Federal statistical agencies must fulfill two nearly contradictory missions. On the one hand,
they must extract and disseminate to other agencies, the research community and the public useful
information derived from sample surveys and censuses. But, they must also protect the confidentiality
of the data and the privacy of data subjects. Protecting confidentiality may be mandated by law,
prescribed by agency practices or promised to respondents. Often, confidentiality must be preserved
in order to ensure the quality of the data: respondents do not answer truthfully if they believe that
their privacy is threatened.
The tutorial is an overview of methods known collectively as statistical disclosure limitation (SDL)
that attempt to resolve this contradiction.
The tutorial will introduce participants to fundamental problems and methods of SDL, the latter
ranging from limiting access to data, to altering data prior to release, to releasing only the results of
"safe" statistical analyses of the data.
In particular, the development of computing and statistical technologies and the emergence of the
Internet as the principal mode for disseminating federal data both exacerbate the problems and offer
new kinds of solutions. The tutorial will describe the problems, especially record linkage to external
databases, as well as solutions such as analysis servers that account for the interactions among multiple
queries on the same database.
No deep prior knowledge of data confidentiality, statistics or computer science will be assumed.
This tutorial will focus on essential aspects of data confidentiality and SDL in the electronic world:
Basics of data confidentiality: fundamental abstractions such as identity, attribute and inferential
disclosures and disclosure risk.
Means of breaking confidentiality, especially record linkage to databases containing identifiers.
A primer on SDL, focusing on the strengths and limitations of techniques for "preventing"
disclosure, which preserve low-dimensional statistical characteristics of the data, but distort
disclosure-inducing high-dimensional characteristics. These include aggregation, cell suppression
in tabular data, data swapping, jittering, "top-coding" (to prevent disclosure on the basis
of extreme data values), and use of entirely synthetic databases that preserve some characteristics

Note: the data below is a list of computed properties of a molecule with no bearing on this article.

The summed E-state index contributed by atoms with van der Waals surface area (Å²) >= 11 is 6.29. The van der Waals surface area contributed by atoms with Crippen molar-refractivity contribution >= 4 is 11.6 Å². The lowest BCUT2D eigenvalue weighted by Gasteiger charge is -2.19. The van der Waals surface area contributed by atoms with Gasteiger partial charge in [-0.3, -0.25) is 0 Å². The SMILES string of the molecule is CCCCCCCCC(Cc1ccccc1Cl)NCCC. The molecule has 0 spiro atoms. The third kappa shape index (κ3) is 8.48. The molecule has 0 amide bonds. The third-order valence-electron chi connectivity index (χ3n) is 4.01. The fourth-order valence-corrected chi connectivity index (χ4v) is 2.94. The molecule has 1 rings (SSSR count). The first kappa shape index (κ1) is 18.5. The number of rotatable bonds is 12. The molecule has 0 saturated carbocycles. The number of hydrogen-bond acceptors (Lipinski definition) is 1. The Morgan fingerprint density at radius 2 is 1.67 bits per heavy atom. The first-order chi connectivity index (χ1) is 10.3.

of the original data, but whose records simply do not correspond to real individuals or
Risk-utility formulations, in which quantified measures of disclosure risk and data utility are
used to provide principled ways of constructing data dissemination strategies.
The tutorial will conclude by addressing the increasingly important problem, arising not only in "traditional"
settings but also in the context of homeland security and for proprietary corporate data, of
safely conducting informative statistical analyses on distributed databases whose owners cannot or
will not allow the data to be integrated.
Alan F. Karr is Director of the National Institute of Statistical Sciences (NISS),
a position he has held since 2000; prior to that he was Associate Director (1992-2000). He is also
Professor of Statistics/Operations Research and Biostatistics at the University of North Carolina at
Chapel Hill (since 1993), as well as Associate Director of the Statistical and Applied Mathematical
Sciences Institute (SAMSI).
His research activities are cross-disciplinary collaborations involving statistics and such other fields
as data confidentiality, data integration, data quality, education statistics, software engineering, information
technology, transportation, materials science and E-commerce. He is the author of three books
and nearly 100 scientific papers, a fellow of the American Statistical Association and the Institute of
Mathematical Statistics, a member of the Council of the latter and the Board of Governors of the Interface
Foundation of North America, and served as a member of the Army Science Board from 1990
Alan F. Karr, National Institute of Statistical Sciences, PO Box 14006, Research
Triangle Park, NC 27709-4006; Tel: 919-685-9300; FAX: 919-685-9310; E-mail: firstname.lastname@example.org